“A pessimist sees difficulty in every opportunity; an optimist sees the opportunity in every difficulty.” – Winston Churchill
We’ve spent a lot of time in this space talking about characteristics of great leaders – almost thirteen years, to be exact. And while all leaders are unique, those same characteristics seem to show up over and over again. Lately, for me, one of those characteristics in particular has been obvious.
A great leader must be an optimist. When I use the word “optimist”, I don’t mean someone who’s sitting in their office thinking dreamily about how great everything is and always will be. Being an optimist doesn’t mean being naïve.
The dictionary says that an optimist is “a person who tends to be hopeful and confident about the future or success of something.” I agree. For a leader, though, it means more than that.
For starters, an optimist must also be realistic about the situation they’re facing. Quite often we talk about optimists and realists as though somehow they’re opposites. They’re not. Leaders must be understand the reality of the situation they find themselves in, and still, regardless of that situation, they must believe that they will be successful.
The other piece of being an optimistic leader is that it involves action. Leaders can’t just believe that things will work out. They have to believe that their actions can have an impact on things working out. It doesn’t do any good to sit around and believe you’ll be successful and then just wait for it to happen. You have to actually go make it happen.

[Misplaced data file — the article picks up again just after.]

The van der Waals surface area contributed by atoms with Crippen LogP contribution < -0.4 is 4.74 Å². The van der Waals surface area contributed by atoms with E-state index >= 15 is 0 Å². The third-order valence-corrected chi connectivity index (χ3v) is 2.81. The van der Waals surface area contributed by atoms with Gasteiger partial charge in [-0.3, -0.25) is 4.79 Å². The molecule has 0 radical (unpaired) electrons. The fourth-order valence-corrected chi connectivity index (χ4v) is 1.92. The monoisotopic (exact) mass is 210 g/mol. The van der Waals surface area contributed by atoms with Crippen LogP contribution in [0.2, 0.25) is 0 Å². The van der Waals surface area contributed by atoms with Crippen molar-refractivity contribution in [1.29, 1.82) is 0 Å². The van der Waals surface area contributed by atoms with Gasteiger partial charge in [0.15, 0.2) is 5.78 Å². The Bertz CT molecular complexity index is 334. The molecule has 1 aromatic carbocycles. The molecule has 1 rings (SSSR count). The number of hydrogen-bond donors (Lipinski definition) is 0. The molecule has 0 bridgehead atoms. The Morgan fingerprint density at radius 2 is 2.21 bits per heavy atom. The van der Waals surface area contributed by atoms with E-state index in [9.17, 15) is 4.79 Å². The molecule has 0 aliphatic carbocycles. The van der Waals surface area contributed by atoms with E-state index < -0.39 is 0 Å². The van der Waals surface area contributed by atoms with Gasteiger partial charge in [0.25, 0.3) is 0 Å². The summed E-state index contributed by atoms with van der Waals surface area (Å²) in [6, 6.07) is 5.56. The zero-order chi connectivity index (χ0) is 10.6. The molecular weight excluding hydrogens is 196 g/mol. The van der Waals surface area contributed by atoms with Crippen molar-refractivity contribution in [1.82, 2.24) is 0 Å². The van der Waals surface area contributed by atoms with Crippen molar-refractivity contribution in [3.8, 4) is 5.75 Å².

How do you view the future? Do you have a deep, core belief that you will be successful? Do you honestly believe that your business will succeed? Rarely will leaders admit that they expect failure, but some of them clearly do.
If you say you have that belief in future success, then ask yourself this: What do I need to do to actually make that success a reality? What impact do I as the leader need to have for the organization that I lead? Am I willing to do those things and have that impact?
Great leaders understand their reality and believe that they and their organizations will succeed. They also believe that their actions can and will help make that success a reality. Then they go out and make it happen. Does that sound like you?